With her hands stuffed in gloves where her sleeves ended, her curly hair in a tight bun, and wearing decorative eyeglasses that did nothing for her except protect her eyeballs, Diana approached the woman in VIP suite #1 with practiced measure and natural confidence despite her exhaustion. The back of her neck was damp. She’d sprinted there from the emergency room a floor down, cutting through the nurses’ break room to snag a couple of lumpia from the Valentine’s potluck the night nurses had planned, changing out of a soiled scrub top, and blowing by the elevator to take the stairs in twos, which would have impressed even an Ironman. Her gaze jumped from the silver cart parked near the infant warmer that held all her sterile supplies and equipment for the delivery to the moaning patient on the bed, then to the nurse and husband standing nearby. In the background, beeping machines and the baby’s heart rate amplified through a machine’s speakers mimicked the beat of one of the dubstep songs on her running playlist.
“Hello, Senator Preston.” Diana halted at the head of the bed, where Senator Madeline Preston of Virginia rocked on her hands and knees. “I’m Dr. Cary, the OB on call. I’m covering for Dr. Bahar until he arrives; he had a bit of car trouble.”
Madeline’s hair draped over her face, and the back of her neck was exposed, shiny with sweat. Her husband, the graying lead singer of the rock band SMAK, stood to his full height at the opposite side of the bed, though his expression was like a child’s, vulnerable and disheveled despite his rugged good looks. In his hand was a cup of ice chips.
Madeline moaned. In between breaths, she said, “I don’t … want you. I … want … Dr. Bahar.”
I want him, too. Believe me. Dr. Bahar was going to owe her one. Diana plastered on a smile and through gritted teeth said, “I understand your concerns, but I promise I will do my very best to fill his shoes.” Diana kept her voice light and reassuring to mask her impatience. She hated covering for these VIP doctors; the hospital staff shouldn’t have to, with the daily census they carried on L & D. She should’ve been out there with the rest of her patients.
“They told me that since this is my first baby, I would be in labor forever. They lied.” Madeline growled and lifted her damp face. Her eyes glistened with tears. The next second, a guttural sound emerged from her throat, and her gaze seemed to focus elsewhere—inward. Another contraction.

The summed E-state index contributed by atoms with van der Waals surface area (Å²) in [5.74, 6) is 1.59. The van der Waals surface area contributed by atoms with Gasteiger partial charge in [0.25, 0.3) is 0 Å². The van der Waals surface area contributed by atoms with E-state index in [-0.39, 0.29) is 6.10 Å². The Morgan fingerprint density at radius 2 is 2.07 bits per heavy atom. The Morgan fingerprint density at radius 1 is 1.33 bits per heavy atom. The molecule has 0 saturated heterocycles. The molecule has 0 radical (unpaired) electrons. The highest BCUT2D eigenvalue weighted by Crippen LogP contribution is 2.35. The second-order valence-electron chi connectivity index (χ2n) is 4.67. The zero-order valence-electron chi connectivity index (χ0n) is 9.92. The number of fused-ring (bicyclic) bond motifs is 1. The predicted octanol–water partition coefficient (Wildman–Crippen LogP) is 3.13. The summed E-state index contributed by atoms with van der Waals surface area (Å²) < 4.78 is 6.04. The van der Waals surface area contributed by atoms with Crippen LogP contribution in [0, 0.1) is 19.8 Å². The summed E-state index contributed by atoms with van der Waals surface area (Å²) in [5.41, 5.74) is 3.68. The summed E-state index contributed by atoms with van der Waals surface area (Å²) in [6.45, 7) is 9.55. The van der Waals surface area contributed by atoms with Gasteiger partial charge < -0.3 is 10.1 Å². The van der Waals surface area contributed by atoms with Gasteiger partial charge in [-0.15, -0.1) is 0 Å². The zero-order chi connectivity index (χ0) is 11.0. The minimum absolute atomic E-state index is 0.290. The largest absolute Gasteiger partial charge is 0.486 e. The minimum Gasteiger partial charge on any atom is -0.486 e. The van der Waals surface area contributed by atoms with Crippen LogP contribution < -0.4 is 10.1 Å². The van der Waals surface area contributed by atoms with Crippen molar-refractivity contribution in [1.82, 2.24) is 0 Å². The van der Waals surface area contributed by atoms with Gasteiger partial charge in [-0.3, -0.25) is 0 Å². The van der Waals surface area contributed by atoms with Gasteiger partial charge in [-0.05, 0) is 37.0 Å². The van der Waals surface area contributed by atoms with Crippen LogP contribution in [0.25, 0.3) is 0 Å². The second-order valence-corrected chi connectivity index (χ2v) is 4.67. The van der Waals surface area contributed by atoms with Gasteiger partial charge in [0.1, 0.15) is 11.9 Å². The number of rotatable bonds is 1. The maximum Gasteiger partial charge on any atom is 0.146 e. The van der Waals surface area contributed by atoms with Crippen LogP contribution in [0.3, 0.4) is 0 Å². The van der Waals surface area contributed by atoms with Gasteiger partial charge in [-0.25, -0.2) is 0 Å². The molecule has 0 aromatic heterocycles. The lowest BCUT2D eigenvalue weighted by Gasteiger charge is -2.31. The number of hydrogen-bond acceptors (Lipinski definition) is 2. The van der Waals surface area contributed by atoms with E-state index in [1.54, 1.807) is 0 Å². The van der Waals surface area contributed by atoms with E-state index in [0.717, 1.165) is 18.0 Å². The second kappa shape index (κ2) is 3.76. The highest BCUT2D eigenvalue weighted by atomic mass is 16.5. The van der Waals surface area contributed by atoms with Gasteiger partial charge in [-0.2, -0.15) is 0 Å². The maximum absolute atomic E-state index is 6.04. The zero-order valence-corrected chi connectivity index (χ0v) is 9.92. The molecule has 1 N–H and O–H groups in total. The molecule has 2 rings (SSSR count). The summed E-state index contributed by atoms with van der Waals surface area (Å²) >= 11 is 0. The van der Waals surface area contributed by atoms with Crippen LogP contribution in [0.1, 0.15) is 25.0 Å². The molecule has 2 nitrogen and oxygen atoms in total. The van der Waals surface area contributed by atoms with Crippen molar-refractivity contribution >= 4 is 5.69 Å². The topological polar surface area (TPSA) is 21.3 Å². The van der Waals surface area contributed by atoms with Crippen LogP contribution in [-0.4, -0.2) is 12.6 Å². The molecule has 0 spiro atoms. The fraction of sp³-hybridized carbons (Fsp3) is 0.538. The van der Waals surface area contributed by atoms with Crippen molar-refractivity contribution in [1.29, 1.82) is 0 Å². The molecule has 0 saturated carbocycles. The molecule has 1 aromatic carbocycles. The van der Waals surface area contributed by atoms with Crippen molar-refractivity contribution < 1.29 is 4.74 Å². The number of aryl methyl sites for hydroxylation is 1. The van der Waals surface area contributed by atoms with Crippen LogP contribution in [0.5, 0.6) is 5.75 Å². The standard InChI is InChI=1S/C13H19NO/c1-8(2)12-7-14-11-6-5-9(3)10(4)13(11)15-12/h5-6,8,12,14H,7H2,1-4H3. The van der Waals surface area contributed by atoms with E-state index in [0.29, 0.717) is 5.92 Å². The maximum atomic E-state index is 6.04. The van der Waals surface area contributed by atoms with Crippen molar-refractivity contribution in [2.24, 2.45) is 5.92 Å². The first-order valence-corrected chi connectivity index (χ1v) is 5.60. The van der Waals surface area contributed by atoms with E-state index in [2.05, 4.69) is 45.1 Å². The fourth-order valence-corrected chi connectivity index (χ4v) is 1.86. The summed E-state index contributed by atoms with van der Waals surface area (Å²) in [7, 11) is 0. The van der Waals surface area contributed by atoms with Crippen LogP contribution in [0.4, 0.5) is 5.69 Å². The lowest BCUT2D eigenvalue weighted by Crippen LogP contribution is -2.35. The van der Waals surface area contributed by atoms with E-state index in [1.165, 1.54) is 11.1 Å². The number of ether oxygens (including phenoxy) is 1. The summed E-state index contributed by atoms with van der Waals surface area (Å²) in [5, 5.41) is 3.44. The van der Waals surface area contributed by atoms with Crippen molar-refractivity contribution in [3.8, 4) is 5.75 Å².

Her husband sprung to his duties; the palm of his hand made contact with Madeline’s lower back. He dug in like a Swedish masseur, and his face contorted with effort. His sleeve tattoos wiggled as his muscles contracted and relaxed.
“Good. Breathe, Mama. And great job, Dad. That’s the way,” Diana said reflexively. She scanned the amount of fluids in the IV bag and the pattern of the baby’s heartbeat on the monitor. Nice and steady. She surveyed the suite. Unlike the rest of the rooms on the labor and delivery ward, which only accommodated mothers in labor and during their short recovery after birth, these suites were used for the entirety of a mother’s stay, from labor, to delivery, to recovery, and then postpartum. The VIP suite was also three times larger. Champagne sat in a chilled bucket on the windowsill. Off to the side was a real bed—not a pullout chair—with 1,200-count Egyptian cotton sheets for Madeline’s husband for the two nights they would stay if mom and baby progressed without complications. Currently, untouched room service with fine tableware sat on a cart in front of a love seat across from a fifty-four-inch television, which now piped soothing classical music through its speakers, a specific request outlined on Madeline’s birth plan. Through the open door to their private bathroom peeked a Jacuzzi tub and a separate stand-up shower.